First, a thank-you
As I begin my second month as a columnist at Muscular Dystrophy News Today, I’m excited to be hearing from you about the columns. I’m on Twitter (@ralphyaniz) and always want to delve deeper. I also love some of the ideas I’m getting. As I mentioned in my first column, we are all so unique that even individuals dealing with the same diagnosis have different experiences. I look forward to hearing from you and building an important conversation.
What is living with creativity?
One of the best subjects to share information about is how we each live creatively. I’ve learned so much from others. Living with any disability makes us experts at survival. We are expert planners, visualizers, and executors. Whether we use a wheelchair, walker, cane, something else, or nothing at all, we learn how to get around.
Living with creativity means that we figure out how to achieve things that are easy for most people. It means learning to get from point A to point B, along with ways to grab success that only you can come up with by trial and error.
We are the best because we have to be
We thrive because we have to. The choice was never a real choice for me. In listening to my body, I knew right away that the decision of sitting at home and not staying mobile would lead to stagnation. And I truly believed it would be physical and mental. My column a few weeks ago about goal-setting discusses this ability to push limitations in an appropriate way.
As a counselor and life coach for many years, I worked with individuals to make real changes in their lives. We can change how we think, which leads to real changes in feelings. And we have greater power over our positive behaviors than we realize.
What always helps the learning process is giving some real-life examples.
What creative living looks like
When I started having some muscle loss in my legs, I preferred a chair that had armrests. This made it easier to use the leg power I had and to push myself up with my arms and shoulders. Sitting on high chairs, such as bar stools, was uncomfortable. When I entered a public place, I’d look for a solid chair with solid armrests. It was simple at that time, and I was strong enough so that even without armrests, I could push myself up from seat level with my hands.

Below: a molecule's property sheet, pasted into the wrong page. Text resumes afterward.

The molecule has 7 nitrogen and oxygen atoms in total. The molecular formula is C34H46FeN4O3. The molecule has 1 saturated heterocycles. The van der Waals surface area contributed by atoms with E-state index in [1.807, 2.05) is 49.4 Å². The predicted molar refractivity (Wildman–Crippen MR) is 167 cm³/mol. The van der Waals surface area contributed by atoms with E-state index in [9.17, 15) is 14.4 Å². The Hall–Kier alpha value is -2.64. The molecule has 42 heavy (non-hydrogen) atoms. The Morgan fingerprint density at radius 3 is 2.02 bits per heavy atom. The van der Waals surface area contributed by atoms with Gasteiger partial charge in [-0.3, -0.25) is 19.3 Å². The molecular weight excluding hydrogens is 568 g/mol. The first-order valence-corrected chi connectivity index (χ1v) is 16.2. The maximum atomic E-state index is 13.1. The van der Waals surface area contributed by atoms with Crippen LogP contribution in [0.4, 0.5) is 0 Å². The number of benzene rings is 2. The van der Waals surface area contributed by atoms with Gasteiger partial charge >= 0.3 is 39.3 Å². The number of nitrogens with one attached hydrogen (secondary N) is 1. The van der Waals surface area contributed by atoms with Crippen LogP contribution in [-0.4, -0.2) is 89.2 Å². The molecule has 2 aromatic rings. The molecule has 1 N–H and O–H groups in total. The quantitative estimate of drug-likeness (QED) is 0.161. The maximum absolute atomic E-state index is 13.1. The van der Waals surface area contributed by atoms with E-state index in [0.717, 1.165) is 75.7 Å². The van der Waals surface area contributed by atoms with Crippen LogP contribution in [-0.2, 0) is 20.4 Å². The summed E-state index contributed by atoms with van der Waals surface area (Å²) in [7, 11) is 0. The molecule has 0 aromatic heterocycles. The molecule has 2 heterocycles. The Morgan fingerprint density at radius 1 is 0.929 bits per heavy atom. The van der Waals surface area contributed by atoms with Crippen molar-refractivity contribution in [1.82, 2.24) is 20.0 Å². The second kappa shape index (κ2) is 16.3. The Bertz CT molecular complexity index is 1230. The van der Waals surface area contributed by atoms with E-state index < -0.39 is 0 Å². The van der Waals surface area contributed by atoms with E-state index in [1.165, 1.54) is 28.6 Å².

The creativity came later. After some years of continued muscle loss, I found that using armrests and pushing myself out of a chair wasn’t going to work. I didn’t have enough strength anymore, and it caused real shoulder pain. As my legs weakened, more power had to come from my upper body, which also had lost some strength.
This is the point at which my body couldn’t automatically compensate. I began to think, to experiment, and to be creative. I may need to adapt more in the future, but here are some of the things I came up with that work for me:
- For public places, I look online to find a view of the room layout. This gives me a chance to see whether there are different types of seating options.
- I always choose higher seating if available. I am definitely less comfortable and would like to sit in lower seats, but I avoid that pain of getting up.
- If there are only lower seats, I’ve learned that the best for me now is a seat without armrests that is wide and solid. Some seats are so small I can’t find space for my hands to allow me to push up.
- Couches or benches are also fine, the higher the better, and as long as there is room for me to turn to my left and push myself out.
- Booths work as long as I can sit with my left (stronger) arm inside so that I can exit the booth by planting my right (stronger) leg and pushing up with my left arm.
The key is to experiment and try new things at home in your own space. I know my space well, and I can live and get around without my cane. But we must be creative.
Let’s share ideas
I am the biggest advocate for working together and helping each other. I’d love to see the ongoing sharing of ideas and situations. We can help others. I do a lot of traveling, and in future columns, I’ll share some of what I have learned along with my techniques. Please share your thoughts, and as always, you’ll find me on Twitter.
Note: Muscular Dystrophy News is strictly a news and information website about the disease. It does not provide medical advice, diagnosis or treatment. This content is not intended to be a substitute for professional medical advice, diagnosis, or treatment. Always seek the advice of your physician or another qualified health provider with any questions you may have regarding a medical condition. Never disregard professional medical advice or delay in seeking it because of something you have read on this website. The opinions expressed in this column are not those of Muscular Dystrophy News or its parent company, BioNews Services, and are intended to spark discussion about issues pertaining to muscular dystrophy.
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